Bond ETFs are popular and it’s important to understand why.
Even though you may not need or want bonds in your portfolio today, one day you will consider it and it is important to understand what is available and what fits into your strategy.
What are bonds?
Bonds are a fixed income vehicle for investors. It is a promise by a corporation (company, government, municipality, …) to pay you interest on a certain amount of money for a certain period of time.
In short, it is a fixed parameters loan. By the way, when trading there is also a secondary market for bonds, which is usually valued according to interest rates.
That being said, bonds don’t lose any money if you hold them to maturity. The dilema that investors must assess is whether their money is better with a GIC or a bond.
What is a bond ETF?
A bond ETF is an equity investment (the ETF) that focuses on investing in bonds as the underlying investment. The ETF could invest in other bond ETFs as well.
Take the Vanguard Global Aggregate Bond Index ETF (VGAB ETF), it invests in 2 Bond ETFs (VBU ETF and VBG ETF). Since the VBU is in turn a CAD hedged fund for currencies, it invests directly in BND. That’s 3 layers of ETFs before you actually invest in bonds.
ETFs are traded on the stock exchange like stocks. Investors are bidding on the ETF at a certain price and that is what drives the price of the ETF over the course of the day. Read this to understand the pricing of an ETF as opposed to NAV (Net Asset Value).
During the trading day there may be price fluctuations against the NAV. Here is another explanation of how the price of an ETF and the NAV can be adjusted to avoid a mismatch between the ETF price and the NAV.
Investors can temporarily over- or undervalue an ETF during trading hours as they are exposed to market prices. During the Covid-19 pandemic, most bond ETFs were negatively affected, although bond ETFs were seen as safe havens.
Back to what a bond is, bond ETFs aren’t as safe for your capital as actual bonds. It’s easier to access bond ETFs and have a fixed income representation, but the value still fluctuates according to the secondary bond market.
The best bond ETFs
Instead of making it easy to choose a bond ETF, we now have many options to choose from … too many options in fact, which can lead to confusion as to which bond ETF to buy. Let me simplify the selection for you.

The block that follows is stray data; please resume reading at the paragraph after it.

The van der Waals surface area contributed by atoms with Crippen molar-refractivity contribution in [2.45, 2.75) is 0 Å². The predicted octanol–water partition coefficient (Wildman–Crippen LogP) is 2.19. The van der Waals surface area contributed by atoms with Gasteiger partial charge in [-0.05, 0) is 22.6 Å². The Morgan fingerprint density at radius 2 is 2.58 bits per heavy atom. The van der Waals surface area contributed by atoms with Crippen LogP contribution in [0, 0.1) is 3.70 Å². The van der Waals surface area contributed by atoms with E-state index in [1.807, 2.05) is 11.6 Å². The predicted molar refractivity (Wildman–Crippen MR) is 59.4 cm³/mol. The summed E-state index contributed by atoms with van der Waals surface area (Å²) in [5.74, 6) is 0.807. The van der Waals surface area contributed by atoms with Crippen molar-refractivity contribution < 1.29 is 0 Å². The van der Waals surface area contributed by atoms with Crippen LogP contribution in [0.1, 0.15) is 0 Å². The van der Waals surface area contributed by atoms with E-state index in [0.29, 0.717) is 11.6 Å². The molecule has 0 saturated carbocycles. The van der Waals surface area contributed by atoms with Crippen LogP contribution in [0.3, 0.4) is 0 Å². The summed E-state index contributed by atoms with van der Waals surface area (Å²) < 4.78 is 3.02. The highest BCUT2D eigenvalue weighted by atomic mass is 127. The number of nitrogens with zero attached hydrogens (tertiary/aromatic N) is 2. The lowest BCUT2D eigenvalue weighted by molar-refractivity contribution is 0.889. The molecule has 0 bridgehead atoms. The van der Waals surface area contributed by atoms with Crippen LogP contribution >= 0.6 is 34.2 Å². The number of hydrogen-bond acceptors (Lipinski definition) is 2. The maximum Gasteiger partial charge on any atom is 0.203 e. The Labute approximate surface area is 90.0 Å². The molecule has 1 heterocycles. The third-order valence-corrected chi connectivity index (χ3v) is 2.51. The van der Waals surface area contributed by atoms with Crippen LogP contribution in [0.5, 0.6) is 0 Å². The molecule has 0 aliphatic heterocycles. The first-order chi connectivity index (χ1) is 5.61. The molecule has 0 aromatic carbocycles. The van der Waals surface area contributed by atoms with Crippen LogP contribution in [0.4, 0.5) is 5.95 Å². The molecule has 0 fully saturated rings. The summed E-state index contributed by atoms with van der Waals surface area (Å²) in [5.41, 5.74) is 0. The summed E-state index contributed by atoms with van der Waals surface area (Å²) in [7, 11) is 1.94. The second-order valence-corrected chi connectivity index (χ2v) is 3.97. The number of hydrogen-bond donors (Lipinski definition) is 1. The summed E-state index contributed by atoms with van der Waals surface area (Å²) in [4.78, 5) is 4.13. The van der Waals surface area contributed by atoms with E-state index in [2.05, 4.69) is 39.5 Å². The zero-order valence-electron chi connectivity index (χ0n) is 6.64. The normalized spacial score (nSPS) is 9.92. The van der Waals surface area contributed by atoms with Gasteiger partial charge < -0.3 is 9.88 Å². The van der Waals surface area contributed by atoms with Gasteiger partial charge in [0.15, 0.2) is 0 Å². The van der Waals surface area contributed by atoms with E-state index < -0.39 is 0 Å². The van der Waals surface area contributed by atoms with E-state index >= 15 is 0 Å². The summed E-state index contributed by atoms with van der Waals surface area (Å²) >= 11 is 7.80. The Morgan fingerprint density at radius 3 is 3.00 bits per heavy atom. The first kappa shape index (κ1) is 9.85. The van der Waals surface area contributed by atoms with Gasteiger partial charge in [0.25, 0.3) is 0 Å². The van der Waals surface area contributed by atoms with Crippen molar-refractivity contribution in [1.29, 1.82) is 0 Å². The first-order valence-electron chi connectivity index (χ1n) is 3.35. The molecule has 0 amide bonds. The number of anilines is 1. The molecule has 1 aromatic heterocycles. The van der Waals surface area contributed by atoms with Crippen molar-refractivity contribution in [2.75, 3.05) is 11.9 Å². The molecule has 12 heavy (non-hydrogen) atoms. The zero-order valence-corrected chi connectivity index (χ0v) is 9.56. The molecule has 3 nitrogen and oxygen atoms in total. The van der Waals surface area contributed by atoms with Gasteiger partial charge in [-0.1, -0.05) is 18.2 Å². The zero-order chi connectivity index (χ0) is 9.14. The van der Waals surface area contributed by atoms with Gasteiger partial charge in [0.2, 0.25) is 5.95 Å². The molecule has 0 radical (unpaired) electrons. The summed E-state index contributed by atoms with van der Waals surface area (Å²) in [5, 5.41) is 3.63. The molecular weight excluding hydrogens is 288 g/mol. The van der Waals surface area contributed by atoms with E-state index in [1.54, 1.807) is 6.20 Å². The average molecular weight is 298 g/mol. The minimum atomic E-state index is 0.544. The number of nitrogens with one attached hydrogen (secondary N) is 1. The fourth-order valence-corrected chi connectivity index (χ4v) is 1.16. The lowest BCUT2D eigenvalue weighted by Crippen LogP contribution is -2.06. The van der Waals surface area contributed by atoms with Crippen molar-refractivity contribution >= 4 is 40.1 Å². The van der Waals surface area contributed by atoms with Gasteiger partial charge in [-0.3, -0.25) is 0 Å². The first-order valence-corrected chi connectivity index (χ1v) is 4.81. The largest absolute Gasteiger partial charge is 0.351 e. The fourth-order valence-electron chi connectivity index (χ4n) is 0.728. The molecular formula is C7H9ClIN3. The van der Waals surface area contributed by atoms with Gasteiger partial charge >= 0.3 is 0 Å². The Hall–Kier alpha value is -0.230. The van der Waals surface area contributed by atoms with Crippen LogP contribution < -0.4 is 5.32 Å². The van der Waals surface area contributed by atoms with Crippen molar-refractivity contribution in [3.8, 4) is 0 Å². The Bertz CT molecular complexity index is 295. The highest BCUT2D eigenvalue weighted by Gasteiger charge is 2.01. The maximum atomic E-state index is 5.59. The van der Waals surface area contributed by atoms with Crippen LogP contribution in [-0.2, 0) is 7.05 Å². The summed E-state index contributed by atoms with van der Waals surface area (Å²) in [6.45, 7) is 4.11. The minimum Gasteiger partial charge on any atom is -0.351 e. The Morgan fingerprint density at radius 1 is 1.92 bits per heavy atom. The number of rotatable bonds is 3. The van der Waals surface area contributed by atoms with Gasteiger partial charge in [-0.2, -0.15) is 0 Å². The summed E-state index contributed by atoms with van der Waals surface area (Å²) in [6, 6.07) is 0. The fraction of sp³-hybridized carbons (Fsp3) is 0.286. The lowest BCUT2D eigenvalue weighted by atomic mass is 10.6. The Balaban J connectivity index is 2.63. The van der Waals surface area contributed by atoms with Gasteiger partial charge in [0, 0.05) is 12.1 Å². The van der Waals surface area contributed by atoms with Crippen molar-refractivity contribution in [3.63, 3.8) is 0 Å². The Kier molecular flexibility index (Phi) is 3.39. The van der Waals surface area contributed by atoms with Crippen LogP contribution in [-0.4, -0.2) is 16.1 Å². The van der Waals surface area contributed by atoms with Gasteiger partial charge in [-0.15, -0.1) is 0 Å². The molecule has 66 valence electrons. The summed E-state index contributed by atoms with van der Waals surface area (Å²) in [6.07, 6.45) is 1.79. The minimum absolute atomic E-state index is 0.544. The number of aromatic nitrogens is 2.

The principle as an investor when looking for fixed income securities is to have the least amount of fluctuation. It’s not about building wealth, it’s about protecting it.
- The return should correspond to the income received. Growth is not important in bonds.
- Have the lowest fees.
- Invest as much as possible in the bond coupons directly.
- Invest only in Canadian bonds and avoid currency effects.
The table has been sorted according to returns since it was introduced. As mentioned earlier, we want the least variance over time, so we want low performance that is not intuitive.
Based on the data identified, the best bond ETF is the one with a return close to 3% since inception and a reasonable return based on holdings.
My choice is VGV – Vanguard Canadian Government Bond Index ETF.
- It focuses on high quality government bonds
- Has slight fluctuations
- Pays a decent return compared to GICs and interest rates.
The iShares CBO ETF and the iShares CLF ETF are closely in second and third place.
How to buy bond ETFs
It’s much easier to buy bond ETFs than it is to buy bonds separately, which is why they are much more popular.
To buy a bond ETF, you need a discount broker because ETFs trade like stocks on an exchange for ETFs. You indicate the number of stocks you want to buy from the selected ETF and whether you want to pay the market price or enter the price you want to pay.
I usually place a limit order with the market price just to avoid a mistake from the trading algorithm.
It happens that there are many discount brokers that offer access to free ETFs and you should use a discount broker with free ETFs whenever possible. Questrade is one of those discount brokers with free ETFs.